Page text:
The following suggestions are all within a drive of an hour and a half or so of Château Ventenac and make comfortable days out with plenty of time to explore the attractions of each area.

Grotte de Clamouse

Aigues Morte – picturesque because, unlike most medieval cities, it has not been greatly restored. On the edge of the Camargue, Aigues Mortes makes a good trip if you fancy something different.

Château de Peyrepertuse – approximately a 1 hour and 25-minute drive into Corbières and Ariège, you will find one of the most exciting Cathar fortress ruins. Château de Peyrepertuse holds medieval shows during July and August.

Cevennes National Park – the second largest national park in France, this is a walker’s paradise with cross-country skiing on Mont Aigoual in winter and horse riding in the summer.

Collioure – south of Perpignan, just before you get to the Spanish border, Collioure, a small fishing port is dominated by the Chateau Royal.  It was here that Matisse painted some of his most artsandhealth.ie/fluconazole/ colourful pieces. A great place to visit for a lazy lunch on the quayside of the old harbour.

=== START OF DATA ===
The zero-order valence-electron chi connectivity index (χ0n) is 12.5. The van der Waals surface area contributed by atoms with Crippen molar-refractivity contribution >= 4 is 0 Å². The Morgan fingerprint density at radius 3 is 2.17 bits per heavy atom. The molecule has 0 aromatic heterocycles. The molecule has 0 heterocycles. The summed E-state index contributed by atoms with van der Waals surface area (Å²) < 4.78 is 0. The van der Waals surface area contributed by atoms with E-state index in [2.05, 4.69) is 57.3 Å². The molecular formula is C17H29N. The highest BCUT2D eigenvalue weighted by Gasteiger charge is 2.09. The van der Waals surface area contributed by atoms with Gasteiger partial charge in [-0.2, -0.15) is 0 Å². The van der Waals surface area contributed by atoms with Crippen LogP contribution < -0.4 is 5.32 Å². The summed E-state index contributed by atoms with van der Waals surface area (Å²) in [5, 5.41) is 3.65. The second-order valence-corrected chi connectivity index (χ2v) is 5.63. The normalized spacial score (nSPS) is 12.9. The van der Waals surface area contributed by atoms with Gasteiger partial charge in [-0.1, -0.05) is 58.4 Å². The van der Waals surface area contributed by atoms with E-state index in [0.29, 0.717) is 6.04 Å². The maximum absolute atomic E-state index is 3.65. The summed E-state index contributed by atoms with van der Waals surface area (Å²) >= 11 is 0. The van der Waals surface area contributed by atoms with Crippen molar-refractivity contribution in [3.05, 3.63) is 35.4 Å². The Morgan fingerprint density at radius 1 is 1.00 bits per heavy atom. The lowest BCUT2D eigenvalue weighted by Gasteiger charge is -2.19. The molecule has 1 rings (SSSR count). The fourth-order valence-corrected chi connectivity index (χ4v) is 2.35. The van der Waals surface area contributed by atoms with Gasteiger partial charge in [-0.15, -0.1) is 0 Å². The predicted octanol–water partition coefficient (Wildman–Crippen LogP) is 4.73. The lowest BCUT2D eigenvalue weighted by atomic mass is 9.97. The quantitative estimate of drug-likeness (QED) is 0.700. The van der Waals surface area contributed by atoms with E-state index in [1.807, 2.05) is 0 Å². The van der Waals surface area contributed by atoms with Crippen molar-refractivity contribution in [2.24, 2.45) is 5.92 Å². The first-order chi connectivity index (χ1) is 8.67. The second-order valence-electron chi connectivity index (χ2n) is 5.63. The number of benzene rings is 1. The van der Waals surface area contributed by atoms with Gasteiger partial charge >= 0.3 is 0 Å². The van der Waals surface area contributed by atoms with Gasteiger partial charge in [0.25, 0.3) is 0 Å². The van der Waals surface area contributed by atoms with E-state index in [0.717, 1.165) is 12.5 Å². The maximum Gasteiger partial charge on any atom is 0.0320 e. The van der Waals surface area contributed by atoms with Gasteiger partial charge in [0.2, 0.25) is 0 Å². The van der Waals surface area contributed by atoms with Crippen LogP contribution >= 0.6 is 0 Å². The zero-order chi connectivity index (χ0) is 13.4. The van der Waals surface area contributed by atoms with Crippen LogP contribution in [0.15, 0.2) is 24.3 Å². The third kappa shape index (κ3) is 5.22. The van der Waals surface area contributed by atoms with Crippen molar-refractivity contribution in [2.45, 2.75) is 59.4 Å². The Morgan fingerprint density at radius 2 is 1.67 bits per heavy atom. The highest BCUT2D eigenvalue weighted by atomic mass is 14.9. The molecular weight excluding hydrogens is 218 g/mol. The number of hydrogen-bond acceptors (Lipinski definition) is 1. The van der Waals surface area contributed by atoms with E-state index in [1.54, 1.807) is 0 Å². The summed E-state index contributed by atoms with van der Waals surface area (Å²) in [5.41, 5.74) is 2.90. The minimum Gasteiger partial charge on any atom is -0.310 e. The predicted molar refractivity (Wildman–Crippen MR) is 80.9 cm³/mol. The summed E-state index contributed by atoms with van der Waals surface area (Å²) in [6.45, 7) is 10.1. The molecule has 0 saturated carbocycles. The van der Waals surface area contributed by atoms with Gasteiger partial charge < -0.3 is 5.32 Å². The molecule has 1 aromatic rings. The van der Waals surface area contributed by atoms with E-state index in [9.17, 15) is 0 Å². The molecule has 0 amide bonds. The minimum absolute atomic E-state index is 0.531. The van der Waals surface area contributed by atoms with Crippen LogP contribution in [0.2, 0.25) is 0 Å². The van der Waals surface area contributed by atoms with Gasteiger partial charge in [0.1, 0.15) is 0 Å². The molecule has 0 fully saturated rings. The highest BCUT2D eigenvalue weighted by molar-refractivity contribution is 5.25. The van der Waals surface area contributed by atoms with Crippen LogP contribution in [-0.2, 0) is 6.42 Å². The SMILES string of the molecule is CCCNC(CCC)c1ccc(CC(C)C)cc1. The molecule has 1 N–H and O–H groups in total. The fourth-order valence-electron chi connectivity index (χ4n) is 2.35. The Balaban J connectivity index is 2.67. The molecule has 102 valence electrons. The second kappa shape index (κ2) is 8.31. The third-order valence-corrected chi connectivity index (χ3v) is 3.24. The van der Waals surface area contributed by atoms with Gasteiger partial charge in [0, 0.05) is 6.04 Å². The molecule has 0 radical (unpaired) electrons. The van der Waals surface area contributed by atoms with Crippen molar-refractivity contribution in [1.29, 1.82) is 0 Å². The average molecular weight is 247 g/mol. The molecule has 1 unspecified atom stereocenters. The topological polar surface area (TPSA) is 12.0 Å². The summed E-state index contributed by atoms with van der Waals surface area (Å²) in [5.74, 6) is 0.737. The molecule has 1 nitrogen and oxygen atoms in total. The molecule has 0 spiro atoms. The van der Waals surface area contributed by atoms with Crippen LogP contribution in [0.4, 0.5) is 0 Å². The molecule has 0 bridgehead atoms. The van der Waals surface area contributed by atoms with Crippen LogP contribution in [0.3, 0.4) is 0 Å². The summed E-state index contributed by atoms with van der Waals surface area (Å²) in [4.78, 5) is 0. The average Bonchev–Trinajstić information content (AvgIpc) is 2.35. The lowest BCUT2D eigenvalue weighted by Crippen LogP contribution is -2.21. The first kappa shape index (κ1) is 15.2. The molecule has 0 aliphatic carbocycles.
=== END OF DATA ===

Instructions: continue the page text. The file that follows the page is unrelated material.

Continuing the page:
Grotte de Clamouse & St-Guilhem-le-Désert – the Grotte de Clamouse, one of the most impressive caves in the area. Then travel on to St-Guilhem, often voted the prettiest village in France with its abbey and pottery shops.

Montpellier – is one of the liveliest cities in the south of France and the capital of the Languedoc Roussillon.

Nimes – one of the larger cities in the Languedoc, Nimes is a good and popular place for long weekend breaks.

Pezenas – nestled between the Mediterranean sea and the Haut Languedoc, Pezenas is a town rich with the sort of good living that the Languedoc is famous for. Its wines and speciality foods are numerous, such as “Les Petits Pates de Pezenas”.

Pont du Gard – a magnificent 2,000-year-old Roman aqueduct which is the highest bridge the Romans ever made. Swim under the bridge for the best views!